I believe DSLR sales are a small percentage of camera sales overall. If any camera company really had the technology to make affordable lighter cameras, I have no doubt they would do so. Any company that is able to produce a high quality photographic shooting experience in a more compact system would be aware that the potential demand for such a system is very high. There is a lot of potential to make good money with such a system. I suspect that he absence of such a system is not the result of vested interest or a conspiracy. It is much more likely to be about technical obstacles and physics. We have seen quite a few attempts at developing new systems, so far none has really managed to combine all the benefits of the DSLR. I think the DSLR will continue to dominate the interest of most of the ‘enthusiast’ market. There are many reasons for this. In my own case, my areas of interest make me much more interested in the future of the DSLR than other technologies.

      I moved from a crop sensor D90 to a full frame D800 last year. I am interested in bird photography and this is a field where only a DSLR will do,especially when dealing with BIF (bird in flight).

  13. 13) wfp
    April 7, 2013 at 10:44 am

    Been using the Fuji X series cameras along side my pro gear. Small, light, some annoying niggles due to missing featurs, like snappy autofocus, especially at the tele end which is an area they have neglected. The other biggy is bokeh. A 35mm f1.4 on a crop frame camera gives you a very different (though usually pleasing) look from a similar lens mounted on a full frame camera. Maybe if they can start making f0.95 or fo.8 lenses for them we may seem the dreamy colour wash we get from todays super fast portrait lenses. It may be possible, after all I am sure there were nay sayers who loved their F2 medium format lenses and thought f1.4 -f1.0 lenses on small format (35mm) was impossible,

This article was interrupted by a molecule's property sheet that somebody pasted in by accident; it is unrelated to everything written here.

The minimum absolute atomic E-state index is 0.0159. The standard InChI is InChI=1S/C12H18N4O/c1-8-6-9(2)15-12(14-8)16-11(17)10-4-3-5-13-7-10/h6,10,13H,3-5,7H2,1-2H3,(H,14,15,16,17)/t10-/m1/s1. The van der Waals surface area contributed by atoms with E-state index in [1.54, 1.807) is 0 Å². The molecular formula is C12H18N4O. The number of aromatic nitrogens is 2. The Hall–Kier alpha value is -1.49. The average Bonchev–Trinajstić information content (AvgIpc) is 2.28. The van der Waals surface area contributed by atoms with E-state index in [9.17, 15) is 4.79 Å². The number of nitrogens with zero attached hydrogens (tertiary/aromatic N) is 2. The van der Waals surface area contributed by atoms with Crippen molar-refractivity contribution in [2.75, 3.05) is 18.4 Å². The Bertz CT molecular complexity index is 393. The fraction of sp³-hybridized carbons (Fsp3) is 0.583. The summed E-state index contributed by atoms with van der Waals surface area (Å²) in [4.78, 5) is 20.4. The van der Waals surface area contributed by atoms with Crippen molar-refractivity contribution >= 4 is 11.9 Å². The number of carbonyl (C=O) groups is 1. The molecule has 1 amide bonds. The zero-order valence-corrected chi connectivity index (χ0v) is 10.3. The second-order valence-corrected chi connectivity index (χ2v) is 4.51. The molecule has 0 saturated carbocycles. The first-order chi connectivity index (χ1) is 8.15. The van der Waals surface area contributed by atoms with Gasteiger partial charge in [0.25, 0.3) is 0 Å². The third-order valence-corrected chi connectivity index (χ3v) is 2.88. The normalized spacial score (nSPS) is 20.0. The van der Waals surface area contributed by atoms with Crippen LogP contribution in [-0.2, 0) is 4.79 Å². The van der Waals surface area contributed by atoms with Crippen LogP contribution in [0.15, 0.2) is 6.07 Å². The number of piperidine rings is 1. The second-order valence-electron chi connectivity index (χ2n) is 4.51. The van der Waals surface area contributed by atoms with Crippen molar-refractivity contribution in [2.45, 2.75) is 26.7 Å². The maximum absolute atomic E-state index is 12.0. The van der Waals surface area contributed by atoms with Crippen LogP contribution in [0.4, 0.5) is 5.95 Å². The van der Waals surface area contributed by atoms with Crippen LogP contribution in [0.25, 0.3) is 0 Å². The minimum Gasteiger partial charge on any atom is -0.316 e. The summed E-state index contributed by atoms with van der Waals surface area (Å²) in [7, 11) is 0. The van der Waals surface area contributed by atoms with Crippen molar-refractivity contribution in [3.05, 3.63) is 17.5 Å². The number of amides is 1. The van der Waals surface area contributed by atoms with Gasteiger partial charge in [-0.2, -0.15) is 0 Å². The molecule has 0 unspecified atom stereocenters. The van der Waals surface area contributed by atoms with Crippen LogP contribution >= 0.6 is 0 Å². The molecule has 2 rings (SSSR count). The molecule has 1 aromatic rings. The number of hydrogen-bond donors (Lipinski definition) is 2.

14. 14) George Su
    April 7, 2013 at 10:58 am

    Image quality relies on a lot of factors, e.g., sensor size, sensor quantum efficiency, type of A/D conversion, and lens quality. However, a general optical problem limits the Mirrorless. Mirrorless shortens the distance between the sensor and the lens, i.e., it has shorter focal length than DSLR’s. The lens curvature of Mirrorless must be increased to compensate this condition. This will make the lens to generate more prominent optical aberration. Therefore, in order to maintain the quality of the lens, the diameter of the lens should be decreased, the aperture might be smaller, or the sensor size might be decreased. These compromised designs might retain some quality of the lens, but the light caught by the sensor decreases prominently. Hence, before a good solution for the optical aberration is found, the high-end DSLR still has its leading market.

    • 14.1) William K.
      April 7, 2013 at 12:48 pm

      I agree with you. I see a lot of the majority of photography done with mirrorless in the future for people just taking candid snapshots to record the moments of there lives. But for the light gathering capabilities of a full sized cameras and their larger lenses and having larger sensors will always beat a camera with a smaller sensor that has the lens placed closer to it. Just Basic physics. And the more technology increases for smaller cameras, the same technology can be used in larger formats. Just comes down to how portable we want to be and what we are okay with carrying along with us for taking photos.